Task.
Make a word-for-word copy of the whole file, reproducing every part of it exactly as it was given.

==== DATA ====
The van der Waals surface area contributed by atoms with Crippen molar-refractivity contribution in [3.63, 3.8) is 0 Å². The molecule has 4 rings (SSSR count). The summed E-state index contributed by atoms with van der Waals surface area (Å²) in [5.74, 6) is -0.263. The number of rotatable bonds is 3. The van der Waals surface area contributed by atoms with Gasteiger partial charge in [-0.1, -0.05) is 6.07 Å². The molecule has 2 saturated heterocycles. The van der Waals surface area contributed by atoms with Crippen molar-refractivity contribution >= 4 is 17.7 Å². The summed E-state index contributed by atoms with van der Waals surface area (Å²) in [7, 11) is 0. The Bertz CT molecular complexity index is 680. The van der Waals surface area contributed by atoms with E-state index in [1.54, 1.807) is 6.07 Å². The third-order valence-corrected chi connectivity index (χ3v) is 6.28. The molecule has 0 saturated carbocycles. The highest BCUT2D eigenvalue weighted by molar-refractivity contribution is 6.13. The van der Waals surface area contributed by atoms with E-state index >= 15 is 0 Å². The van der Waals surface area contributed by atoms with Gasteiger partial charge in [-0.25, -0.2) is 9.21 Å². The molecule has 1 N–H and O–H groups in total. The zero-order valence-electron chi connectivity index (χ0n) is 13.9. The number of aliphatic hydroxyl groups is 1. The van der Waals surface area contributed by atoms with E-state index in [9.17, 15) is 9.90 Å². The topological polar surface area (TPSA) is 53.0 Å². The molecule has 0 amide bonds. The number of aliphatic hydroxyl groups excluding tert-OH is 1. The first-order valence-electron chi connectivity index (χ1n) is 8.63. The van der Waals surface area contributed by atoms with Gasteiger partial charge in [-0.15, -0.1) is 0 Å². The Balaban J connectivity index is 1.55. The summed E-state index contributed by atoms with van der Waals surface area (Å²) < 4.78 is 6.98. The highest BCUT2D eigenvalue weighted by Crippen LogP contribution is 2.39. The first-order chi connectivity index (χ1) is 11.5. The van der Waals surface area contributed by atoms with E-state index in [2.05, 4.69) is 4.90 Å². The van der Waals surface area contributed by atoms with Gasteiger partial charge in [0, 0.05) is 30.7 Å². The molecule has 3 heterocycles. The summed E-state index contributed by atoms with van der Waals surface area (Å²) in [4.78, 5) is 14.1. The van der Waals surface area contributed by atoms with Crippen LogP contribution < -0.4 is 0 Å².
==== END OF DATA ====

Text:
The van der Waals surface area contributed by atoms with Crippen molar-refractivity contribution in [3.63, 3.8) is 0 Å². The molecule has 4 rings (SSSR count). The summed E-state index contributed by atoms with van der Waals surface area (Å²) in [5.74, 6) is -0.263. The number of rotatable bonds is 3. The van der Waals surface area contributed by atoms with Gasteiger partial charge in [-0.1, -0.05) is 6.07 Å². The molecule has 2 saturated heterocycles. The van der Waals surface area contributed by atoms with Crippen molar-refractivity contribution >= 4 is 17.7 Å². The summed E-state index contributed by atoms with van der Waals surface area (Å²) in [7, 11) is 0. The Bertz CT molecular complexity index is 680. The van der Waals surface area contributed by atoms with E-state index in [1.54, 1.807) is 6.07 Å². The third-order valence-corrected chi connectivity index (χ3v) is 6.28. The molecule has 0 saturated carbocycles. The highest BCUT2D eigenvalue weighted by molar-refractivity contribution is 6.13. The van der Waals surface area contributed by atoms with E-state index >= 15 is 0 Å². The van der Waals surface area contributed by atoms with Gasteiger partial charge in [-0.25, -0.2) is 9.21 Å². The molecule has 1 N–H and O–H groups in total. The zero-order valence-electron chi connectivity index (χ0n) is 13.9. The number of aliphatic hydroxyl groups is 1. The van der Waals surface area contributed by atoms with E-state index in [9.17, 15) is 9.90 Å². The topological polar surface area (TPSA) is 53.0 Å². The molecule has 0 amide bonds. The number of aliphatic hydroxyl groups excluding tert-OH is 1. The first-order valence-electron chi connectivity index (χ1n) is 8.63. The van der Waals surface area contributed by atoms with Gasteiger partial charge in [-0.15, -0.1) is 0 Å². The Balaban J connectivity index is 1.55. The summed E-state index contributed by atoms with van der Waals surface area (Å²) < 4.78 is 6.98. The highest BCUT2D eigenvalue weighted by Crippen LogP contribution is 2.39. The first-order chi connectivity index (χ1) is 11.5. The van der Waals surface area contributed by atoms with E-state index in [2.05, 4.69) is 4.90 Å². The van der Waals surface area contributed by atoms with Gasteiger partial charge in [0, 0.05) is 30.7 Å². The molecule has 3 heterocycles. The summed E-state index contributed by atoms with van der Waals surface area (Å²) in [4.78, 5) is 14.1. The van der Waals surface area contributed by atoms with Crippen LogP contribution < -0.4 is 0 Å².